• EbolaUse of Ebola virus as bioterror weapon highly unlikely: Experts

    Francisco Martinez, Spain’s state secretary for security, claimed that ISIS fighters are planning to carry out “lone wolf” attacks using biological weapons. He cites conversations uncovered from secret chat rooms used by would-be militants. Bioterrorism experts say the use of Ebola for bioterrorism is highly unlikely. “Assuming a terrorist organization manages to capture a suitable Ebola host, extract the virus, weaponize the virus, transport the virus to a populated city and deliver the virus, it is entirely likely that the sub-optimal climatic conditions of a Western city will kill it off relatively quickly,” says one expert.

  • BioterrorismRicin vaccine shows promise in pilot study

    Ricin is a highly lethal toxin derived from the seeds of the castor oil plant. A dose of purified ricin powder the size of a few grains of table salt can kill an adult. Due to its toxicity and the ubiquity of source material, it’s considered a leading bioterrorism threat. A recent study at the Tulane National Primate Research Center showed for the first time that an experimental vaccine could completely protect nonhuman primates exposed to deadly ricin toxin, a potential bioterrorism agent.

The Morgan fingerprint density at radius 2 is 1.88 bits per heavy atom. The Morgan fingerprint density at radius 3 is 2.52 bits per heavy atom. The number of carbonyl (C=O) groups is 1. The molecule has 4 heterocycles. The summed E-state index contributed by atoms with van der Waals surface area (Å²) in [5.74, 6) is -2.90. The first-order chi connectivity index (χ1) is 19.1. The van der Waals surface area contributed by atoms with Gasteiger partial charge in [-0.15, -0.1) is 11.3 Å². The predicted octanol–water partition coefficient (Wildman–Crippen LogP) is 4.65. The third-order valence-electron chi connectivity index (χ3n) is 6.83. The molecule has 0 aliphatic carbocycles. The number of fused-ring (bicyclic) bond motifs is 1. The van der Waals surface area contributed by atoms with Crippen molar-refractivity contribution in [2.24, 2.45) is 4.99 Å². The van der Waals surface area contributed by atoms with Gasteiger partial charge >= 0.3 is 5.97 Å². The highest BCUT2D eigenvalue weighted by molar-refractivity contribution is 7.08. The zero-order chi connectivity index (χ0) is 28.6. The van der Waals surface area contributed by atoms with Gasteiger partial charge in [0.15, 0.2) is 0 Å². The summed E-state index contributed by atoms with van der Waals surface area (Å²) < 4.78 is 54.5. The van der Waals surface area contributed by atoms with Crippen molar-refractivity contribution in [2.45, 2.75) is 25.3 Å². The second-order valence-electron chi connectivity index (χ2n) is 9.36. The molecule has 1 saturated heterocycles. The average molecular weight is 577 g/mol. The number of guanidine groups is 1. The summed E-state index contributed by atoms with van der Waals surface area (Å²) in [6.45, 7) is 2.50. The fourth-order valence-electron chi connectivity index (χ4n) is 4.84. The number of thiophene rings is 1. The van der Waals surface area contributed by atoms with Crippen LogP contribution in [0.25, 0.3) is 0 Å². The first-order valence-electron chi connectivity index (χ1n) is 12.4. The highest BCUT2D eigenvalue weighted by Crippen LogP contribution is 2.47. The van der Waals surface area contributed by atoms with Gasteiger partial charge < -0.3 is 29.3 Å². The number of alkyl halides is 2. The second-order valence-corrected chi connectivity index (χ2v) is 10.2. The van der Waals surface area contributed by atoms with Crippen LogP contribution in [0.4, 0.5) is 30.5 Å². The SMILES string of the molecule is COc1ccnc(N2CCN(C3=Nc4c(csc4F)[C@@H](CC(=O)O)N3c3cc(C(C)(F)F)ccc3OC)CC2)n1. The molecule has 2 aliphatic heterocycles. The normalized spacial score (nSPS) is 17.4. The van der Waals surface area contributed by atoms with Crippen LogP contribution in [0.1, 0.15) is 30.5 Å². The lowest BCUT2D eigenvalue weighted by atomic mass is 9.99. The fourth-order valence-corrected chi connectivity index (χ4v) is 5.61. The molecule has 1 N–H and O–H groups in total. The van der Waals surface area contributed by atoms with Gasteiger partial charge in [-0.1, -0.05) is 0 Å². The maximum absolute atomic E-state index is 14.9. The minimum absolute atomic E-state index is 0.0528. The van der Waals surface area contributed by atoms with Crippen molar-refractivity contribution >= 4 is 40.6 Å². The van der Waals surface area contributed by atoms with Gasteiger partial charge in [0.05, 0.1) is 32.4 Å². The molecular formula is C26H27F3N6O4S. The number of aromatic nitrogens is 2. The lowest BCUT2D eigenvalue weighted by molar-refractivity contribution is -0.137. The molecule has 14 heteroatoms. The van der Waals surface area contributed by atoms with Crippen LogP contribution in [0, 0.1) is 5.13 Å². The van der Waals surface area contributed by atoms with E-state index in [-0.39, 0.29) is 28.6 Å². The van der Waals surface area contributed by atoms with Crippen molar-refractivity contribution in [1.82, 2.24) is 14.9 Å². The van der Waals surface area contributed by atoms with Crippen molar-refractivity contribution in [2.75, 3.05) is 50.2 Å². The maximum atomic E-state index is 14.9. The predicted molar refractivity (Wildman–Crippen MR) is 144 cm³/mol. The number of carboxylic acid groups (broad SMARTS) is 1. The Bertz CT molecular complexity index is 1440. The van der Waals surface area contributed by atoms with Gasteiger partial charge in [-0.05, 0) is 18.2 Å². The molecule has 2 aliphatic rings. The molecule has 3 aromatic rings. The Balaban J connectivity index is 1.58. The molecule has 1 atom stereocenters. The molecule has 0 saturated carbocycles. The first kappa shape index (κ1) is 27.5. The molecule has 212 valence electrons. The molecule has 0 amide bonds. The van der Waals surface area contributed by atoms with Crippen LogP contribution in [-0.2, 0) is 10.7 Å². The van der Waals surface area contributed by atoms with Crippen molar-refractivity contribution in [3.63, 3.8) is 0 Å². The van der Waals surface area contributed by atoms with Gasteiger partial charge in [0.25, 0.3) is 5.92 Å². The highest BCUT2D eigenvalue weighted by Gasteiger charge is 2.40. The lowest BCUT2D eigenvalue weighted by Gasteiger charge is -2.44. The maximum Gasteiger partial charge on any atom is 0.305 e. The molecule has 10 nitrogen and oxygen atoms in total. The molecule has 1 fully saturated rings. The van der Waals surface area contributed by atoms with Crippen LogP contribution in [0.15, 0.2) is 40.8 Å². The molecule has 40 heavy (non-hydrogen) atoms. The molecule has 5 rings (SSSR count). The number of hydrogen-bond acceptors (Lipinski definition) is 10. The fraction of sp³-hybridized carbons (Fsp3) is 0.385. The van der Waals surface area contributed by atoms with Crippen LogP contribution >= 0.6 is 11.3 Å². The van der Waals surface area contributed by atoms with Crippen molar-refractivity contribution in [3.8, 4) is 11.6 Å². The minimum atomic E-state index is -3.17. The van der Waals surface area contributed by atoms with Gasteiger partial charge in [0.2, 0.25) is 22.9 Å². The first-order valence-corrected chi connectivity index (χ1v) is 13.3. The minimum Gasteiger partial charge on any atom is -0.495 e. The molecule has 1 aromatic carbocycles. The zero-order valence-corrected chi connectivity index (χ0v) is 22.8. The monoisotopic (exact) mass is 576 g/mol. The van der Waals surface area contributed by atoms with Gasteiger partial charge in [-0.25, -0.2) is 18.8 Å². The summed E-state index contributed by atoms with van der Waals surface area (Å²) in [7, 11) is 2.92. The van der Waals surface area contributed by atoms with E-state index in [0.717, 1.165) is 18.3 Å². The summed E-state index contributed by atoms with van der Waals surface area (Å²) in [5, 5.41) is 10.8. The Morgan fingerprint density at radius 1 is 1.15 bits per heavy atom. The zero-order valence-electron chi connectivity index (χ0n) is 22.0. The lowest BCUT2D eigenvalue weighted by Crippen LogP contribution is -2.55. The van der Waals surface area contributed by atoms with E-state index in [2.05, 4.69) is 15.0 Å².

• EbolaFast-spreading killers: how Ebola compares with other diseases

    By Mick Roberts

    The West African outbreak of Ebola has claimed more than 4,800 lives and this number is sure to rise. There is understandably a lot of fear about Ebola, but how does it actually comp re with other fast-spreading infectious diseases? While bubonic plague is bacterial, all of the other infections mentioned below – influenza, Bird Flu, SARS, Ebola, and HIV/AIDS — are viral. Yellow fever was the first human virus to be discovered in 1901. Since then more than 200 have been recognized. Ebola has all the epidemiological characteristics of a containable infection, but it is only now spreading to developed countries that have no experience of dealing with it. The desirable strategy, from global health and humanitarian perspectives, is to eliminate the epidemic at its source.